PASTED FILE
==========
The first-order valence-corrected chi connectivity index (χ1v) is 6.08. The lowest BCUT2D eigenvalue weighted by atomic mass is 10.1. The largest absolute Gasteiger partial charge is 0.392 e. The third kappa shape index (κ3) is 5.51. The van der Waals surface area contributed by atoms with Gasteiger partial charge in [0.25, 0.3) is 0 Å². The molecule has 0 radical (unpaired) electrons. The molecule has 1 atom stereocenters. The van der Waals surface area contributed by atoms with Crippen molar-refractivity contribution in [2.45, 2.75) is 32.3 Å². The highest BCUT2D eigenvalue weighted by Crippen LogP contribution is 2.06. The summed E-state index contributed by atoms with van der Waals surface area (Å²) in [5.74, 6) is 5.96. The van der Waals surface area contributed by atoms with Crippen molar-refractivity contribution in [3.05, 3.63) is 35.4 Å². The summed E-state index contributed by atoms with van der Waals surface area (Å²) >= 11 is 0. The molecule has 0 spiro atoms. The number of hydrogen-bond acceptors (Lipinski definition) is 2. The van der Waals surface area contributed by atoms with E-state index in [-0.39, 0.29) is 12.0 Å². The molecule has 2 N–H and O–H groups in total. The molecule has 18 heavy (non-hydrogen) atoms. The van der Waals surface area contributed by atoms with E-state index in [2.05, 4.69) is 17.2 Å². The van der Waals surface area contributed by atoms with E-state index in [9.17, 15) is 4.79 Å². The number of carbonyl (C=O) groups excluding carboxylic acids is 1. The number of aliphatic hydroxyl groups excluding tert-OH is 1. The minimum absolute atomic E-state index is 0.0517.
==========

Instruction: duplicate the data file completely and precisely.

The first-order valence-corrected chi connectivity index (χ1v) is 6.08. The lowest BCUT2D eigenvalue weighted by atomic mass is 10.1. The largest absolute Gasteiger partial charge is 0.392 e. The third kappa shape index (κ3) is 5.51. The van der Waals surface area contributed by atoms with Gasteiger partial charge in [0.25, 0.3) is 0 Å². The molecule has 0 radical (unpaired) electrons. The molecule has 1 atom stereocenters. The van der Waals surface area contributed by atoms with Crippen molar-refractivity contribution in [2.45, 2.75) is 32.3 Å². The highest BCUT2D eigenvalue weighted by Crippen LogP contribution is 2.06. The summed E-state index contributed by atoms with van der Waals surface area (Å²) in [5.74, 6) is 5.96. The van der Waals surface area contributed by atoms with Crippen molar-refractivity contribution in [3.05, 3.63) is 35.4 Å². The summed E-state index contributed by atoms with van der Waals surface area (Å²) >= 11 is 0. The molecule has 0 spiro atoms. The number of hydrogen-bond acceptors (Lipinski definition) is 2. The van der Waals surface area contributed by atoms with E-state index in [-0.39, 0.29) is 12.0 Å². The molecule has 2 N–H and O–H groups in total. The molecule has 18 heavy (non-hydrogen) atoms. The van der Waals surface area contributed by atoms with E-state index in [2.05, 4.69) is 17.2 Å². The van der Waals surface area contributed by atoms with E-state index in [9.17, 15) is 4.79 Å². The number of carbonyl (C=O) groups excluding carboxylic acids is 1. The number of aliphatic hydroxyl groups excluding tert-OH is 1. The minimum absolute atomic E-state index is 0.0517.